It [The American Civil War] was a heroic struggle; and, as is inevitable with all such struggles, it had also a dark and terrible side. Very much was done of good, and much also of evil; and, as was inevitable in such a period of revolution, often the same man did both good and evil.
ďSo where do you stand, then? Where do you see yourself in terms of the sliding scale of good and evil, heroes and villains?Ē
''I almost laughed...ĒAll of the above? None of the above? Does it matter? Some of us wear the villain label with pride, because they want to rebel against the norms, because itís a harder, more rewarding road to travel, or because being a Ďheroí often means so very little. But few people really want to see themselves as being bad or evil, whatever label they wear. Iíve done things I regret, Iíve done things Iím proud of, and Iíve walked the roads in between. The sliding scale is a fantasy. Thereís no simple answers.ď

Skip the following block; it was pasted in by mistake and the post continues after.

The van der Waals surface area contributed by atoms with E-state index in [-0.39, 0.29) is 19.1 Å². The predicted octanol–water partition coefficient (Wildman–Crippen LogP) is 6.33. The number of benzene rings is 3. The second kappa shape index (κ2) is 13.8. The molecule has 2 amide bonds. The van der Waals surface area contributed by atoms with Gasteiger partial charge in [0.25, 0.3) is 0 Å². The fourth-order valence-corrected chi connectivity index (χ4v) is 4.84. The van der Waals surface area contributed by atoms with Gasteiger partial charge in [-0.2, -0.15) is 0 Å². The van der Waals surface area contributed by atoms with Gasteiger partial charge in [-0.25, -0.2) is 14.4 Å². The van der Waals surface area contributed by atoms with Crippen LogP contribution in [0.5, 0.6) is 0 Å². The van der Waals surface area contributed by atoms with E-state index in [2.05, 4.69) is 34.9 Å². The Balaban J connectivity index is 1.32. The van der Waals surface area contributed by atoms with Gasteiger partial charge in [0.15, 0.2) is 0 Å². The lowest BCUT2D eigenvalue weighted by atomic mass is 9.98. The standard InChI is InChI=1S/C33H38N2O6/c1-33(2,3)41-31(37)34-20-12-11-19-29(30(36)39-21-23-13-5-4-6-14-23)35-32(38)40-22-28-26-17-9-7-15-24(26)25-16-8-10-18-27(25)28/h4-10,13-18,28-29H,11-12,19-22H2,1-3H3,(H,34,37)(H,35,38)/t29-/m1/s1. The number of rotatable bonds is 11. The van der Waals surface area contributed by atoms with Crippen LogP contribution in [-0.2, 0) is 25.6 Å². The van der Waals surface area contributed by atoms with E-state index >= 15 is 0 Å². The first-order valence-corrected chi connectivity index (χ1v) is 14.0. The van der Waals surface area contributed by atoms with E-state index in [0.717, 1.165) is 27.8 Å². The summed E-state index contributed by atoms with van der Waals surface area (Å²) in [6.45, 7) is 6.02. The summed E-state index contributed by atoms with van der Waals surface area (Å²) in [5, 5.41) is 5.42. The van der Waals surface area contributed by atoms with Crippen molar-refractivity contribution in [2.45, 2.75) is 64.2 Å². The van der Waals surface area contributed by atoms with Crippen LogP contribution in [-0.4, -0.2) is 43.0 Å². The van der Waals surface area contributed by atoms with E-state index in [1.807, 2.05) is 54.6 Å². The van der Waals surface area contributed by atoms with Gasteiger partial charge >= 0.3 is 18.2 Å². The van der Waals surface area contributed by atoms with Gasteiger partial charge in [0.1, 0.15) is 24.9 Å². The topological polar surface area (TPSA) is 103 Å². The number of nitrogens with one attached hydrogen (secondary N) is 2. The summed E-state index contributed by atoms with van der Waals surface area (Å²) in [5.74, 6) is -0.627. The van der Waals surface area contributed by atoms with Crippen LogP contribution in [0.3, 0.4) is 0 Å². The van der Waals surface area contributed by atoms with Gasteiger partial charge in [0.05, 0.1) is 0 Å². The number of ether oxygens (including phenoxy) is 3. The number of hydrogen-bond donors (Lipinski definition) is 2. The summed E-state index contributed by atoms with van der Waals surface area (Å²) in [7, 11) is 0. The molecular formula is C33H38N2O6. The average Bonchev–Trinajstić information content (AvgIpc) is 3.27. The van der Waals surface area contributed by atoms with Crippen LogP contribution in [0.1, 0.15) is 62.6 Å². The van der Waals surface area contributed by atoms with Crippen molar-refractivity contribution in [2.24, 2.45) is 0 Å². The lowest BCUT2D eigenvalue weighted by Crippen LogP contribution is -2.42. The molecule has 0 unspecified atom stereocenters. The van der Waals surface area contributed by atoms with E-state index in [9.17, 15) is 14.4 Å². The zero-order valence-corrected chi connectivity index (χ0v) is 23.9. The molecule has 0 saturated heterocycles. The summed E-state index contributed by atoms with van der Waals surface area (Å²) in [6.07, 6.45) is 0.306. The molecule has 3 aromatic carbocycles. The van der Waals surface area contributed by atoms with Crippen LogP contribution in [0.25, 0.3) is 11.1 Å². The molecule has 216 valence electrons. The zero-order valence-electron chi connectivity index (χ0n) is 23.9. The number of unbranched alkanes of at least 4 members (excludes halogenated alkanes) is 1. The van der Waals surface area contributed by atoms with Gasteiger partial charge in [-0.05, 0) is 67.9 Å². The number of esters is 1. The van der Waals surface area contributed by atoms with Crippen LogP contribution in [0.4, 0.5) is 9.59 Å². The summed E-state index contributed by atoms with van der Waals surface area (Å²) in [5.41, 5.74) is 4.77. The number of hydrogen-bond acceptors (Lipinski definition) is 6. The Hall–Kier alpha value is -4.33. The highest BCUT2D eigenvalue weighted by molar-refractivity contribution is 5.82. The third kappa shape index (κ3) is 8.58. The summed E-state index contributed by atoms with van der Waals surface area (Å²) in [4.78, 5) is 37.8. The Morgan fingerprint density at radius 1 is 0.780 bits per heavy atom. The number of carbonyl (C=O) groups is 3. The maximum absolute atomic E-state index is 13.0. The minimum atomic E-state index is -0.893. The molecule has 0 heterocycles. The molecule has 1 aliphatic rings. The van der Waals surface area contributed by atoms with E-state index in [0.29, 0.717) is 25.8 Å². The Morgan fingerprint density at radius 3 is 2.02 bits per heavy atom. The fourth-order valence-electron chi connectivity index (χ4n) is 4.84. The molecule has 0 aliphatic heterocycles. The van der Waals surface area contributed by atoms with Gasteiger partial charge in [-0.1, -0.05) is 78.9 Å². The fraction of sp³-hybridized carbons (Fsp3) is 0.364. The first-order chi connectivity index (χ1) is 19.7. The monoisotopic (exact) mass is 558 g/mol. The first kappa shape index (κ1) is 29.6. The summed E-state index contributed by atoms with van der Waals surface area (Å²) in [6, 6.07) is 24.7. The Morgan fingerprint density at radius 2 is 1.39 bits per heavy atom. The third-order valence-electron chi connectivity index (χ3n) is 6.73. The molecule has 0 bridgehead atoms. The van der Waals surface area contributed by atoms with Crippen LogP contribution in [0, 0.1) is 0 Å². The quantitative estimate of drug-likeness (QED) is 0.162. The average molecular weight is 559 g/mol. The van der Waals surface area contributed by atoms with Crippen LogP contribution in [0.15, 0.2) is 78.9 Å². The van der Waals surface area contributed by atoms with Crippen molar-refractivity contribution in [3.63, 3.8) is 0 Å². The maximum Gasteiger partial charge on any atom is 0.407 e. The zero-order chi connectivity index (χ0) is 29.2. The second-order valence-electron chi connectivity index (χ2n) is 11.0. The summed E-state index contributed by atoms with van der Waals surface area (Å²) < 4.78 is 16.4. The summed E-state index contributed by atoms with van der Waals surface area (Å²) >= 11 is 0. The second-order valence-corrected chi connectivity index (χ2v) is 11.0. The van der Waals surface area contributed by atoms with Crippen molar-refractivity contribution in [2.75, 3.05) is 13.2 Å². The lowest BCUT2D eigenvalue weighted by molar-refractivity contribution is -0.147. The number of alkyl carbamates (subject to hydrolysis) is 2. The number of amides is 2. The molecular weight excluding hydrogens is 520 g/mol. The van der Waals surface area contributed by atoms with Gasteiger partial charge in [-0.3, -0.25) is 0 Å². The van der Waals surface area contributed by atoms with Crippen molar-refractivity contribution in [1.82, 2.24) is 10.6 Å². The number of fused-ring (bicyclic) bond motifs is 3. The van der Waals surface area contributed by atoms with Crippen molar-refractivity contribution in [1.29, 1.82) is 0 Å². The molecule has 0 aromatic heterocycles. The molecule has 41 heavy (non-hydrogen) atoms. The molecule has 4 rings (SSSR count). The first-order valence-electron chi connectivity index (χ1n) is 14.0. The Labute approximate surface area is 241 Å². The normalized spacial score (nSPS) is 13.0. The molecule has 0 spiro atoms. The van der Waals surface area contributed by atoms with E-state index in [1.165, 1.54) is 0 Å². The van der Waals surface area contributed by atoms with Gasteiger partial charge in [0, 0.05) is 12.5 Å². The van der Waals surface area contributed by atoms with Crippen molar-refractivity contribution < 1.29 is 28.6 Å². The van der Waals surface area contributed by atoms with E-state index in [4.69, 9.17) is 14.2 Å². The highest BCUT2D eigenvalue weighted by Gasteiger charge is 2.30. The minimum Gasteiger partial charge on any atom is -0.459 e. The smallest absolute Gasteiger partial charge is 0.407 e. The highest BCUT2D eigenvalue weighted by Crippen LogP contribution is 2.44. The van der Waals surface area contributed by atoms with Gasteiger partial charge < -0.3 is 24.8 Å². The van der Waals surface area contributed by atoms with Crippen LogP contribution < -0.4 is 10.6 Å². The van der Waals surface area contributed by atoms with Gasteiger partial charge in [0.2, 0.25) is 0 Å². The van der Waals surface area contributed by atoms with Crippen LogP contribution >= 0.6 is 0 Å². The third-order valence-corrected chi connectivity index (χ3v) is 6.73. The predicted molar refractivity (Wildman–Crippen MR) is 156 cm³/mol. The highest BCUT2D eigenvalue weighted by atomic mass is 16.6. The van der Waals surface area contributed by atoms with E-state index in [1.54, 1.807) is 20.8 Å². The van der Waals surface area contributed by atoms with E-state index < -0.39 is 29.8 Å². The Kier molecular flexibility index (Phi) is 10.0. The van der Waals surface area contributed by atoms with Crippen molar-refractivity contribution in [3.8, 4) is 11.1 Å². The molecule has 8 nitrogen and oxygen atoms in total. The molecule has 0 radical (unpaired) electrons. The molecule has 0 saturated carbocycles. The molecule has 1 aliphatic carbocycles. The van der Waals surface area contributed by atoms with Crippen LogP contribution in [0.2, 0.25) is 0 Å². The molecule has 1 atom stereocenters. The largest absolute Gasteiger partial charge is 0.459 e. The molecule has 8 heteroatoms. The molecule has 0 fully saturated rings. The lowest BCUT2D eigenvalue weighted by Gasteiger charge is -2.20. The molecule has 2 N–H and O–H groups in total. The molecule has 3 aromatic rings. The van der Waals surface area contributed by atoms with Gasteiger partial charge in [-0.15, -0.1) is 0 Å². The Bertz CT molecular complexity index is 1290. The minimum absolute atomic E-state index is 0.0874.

—Worm, Snare 13.7
"Among the Alps and Pyrenees, perhaps, there were no mixed characters. There, such as were not as spotless as an angel might have the dispositions of a fiend. But in England it was not so; among the English, she believed, in their hearts and habits, there was a general though unequal mixture of good and bad. Upon this conviction, she would not be surprised if even in Henry and Eleanor Tilney, some slight imperfection might hereafter appear; and upon this conviction she need not fear to acknowledge some actual specks in the character of their father, who, though cleared from the grossly injurious suspicions which she must ever blush to have entertained, she did believe, upon serious consideration, to be not perfectly amiable."